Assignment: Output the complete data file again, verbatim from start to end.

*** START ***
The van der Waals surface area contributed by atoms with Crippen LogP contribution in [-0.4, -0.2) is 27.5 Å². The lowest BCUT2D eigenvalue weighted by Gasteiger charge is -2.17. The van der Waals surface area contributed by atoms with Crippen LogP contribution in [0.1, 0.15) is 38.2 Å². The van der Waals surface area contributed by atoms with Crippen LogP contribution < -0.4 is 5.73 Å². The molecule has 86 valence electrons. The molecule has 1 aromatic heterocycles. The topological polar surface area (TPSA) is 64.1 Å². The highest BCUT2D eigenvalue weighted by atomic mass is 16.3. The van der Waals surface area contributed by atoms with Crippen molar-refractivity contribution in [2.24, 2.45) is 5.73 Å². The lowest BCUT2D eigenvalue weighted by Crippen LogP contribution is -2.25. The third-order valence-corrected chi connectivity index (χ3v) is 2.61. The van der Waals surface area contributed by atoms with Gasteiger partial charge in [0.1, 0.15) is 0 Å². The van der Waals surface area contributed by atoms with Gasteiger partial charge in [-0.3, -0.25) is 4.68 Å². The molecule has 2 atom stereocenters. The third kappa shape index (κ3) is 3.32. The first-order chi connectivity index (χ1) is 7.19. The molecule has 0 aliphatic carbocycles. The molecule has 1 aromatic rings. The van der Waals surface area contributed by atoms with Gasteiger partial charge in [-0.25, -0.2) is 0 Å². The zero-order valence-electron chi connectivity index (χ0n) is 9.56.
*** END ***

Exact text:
The van der Waals surface area contributed by atoms with Crippen LogP contribution in [-0.4, -0.2) is 27.5 Å². The lowest BCUT2D eigenvalue weighted by Gasteiger charge is -2.17. The van der Waals surface area contributed by atoms with Crippen LogP contribution in [0.1, 0.15) is 38.2 Å². The van der Waals surface area contributed by atoms with Crippen LogP contribution < -0.4 is 5.73 Å². The molecule has 86 valence electrons. The molecule has 1 aromatic heterocycles. The topological polar surface area (TPSA) is 64.1 Å². The highest BCUT2D eigenvalue weighted by atomic mass is 16.3. The van der Waals surface area contributed by atoms with Crippen molar-refractivity contribution in [2.24, 2.45) is 5.73 Å². The lowest BCUT2D eigenvalue weighted by Crippen LogP contribution is -2.25. The third-order valence-corrected chi connectivity index (χ3v) is 2.61. The van der Waals surface area contributed by atoms with Gasteiger partial charge in [0.1, 0.15) is 0 Å². The van der Waals surface area contributed by atoms with Gasteiger partial charge in [-0.3, -0.25) is 4.68 Å². The molecule has 2 atom stereocenters. The third kappa shape index (κ3) is 3.32. The first-order chi connectivity index (χ1) is 7.19. The molecule has 0 aliphatic carbocycles. The molecule has 1 aromatic rings. The van der Waals surface area contributed by atoms with Gasteiger partial charge in [-0.25, -0.2) is 0 Å². The zero-order valence-electron chi connectivity index (χ0n) is 9.56.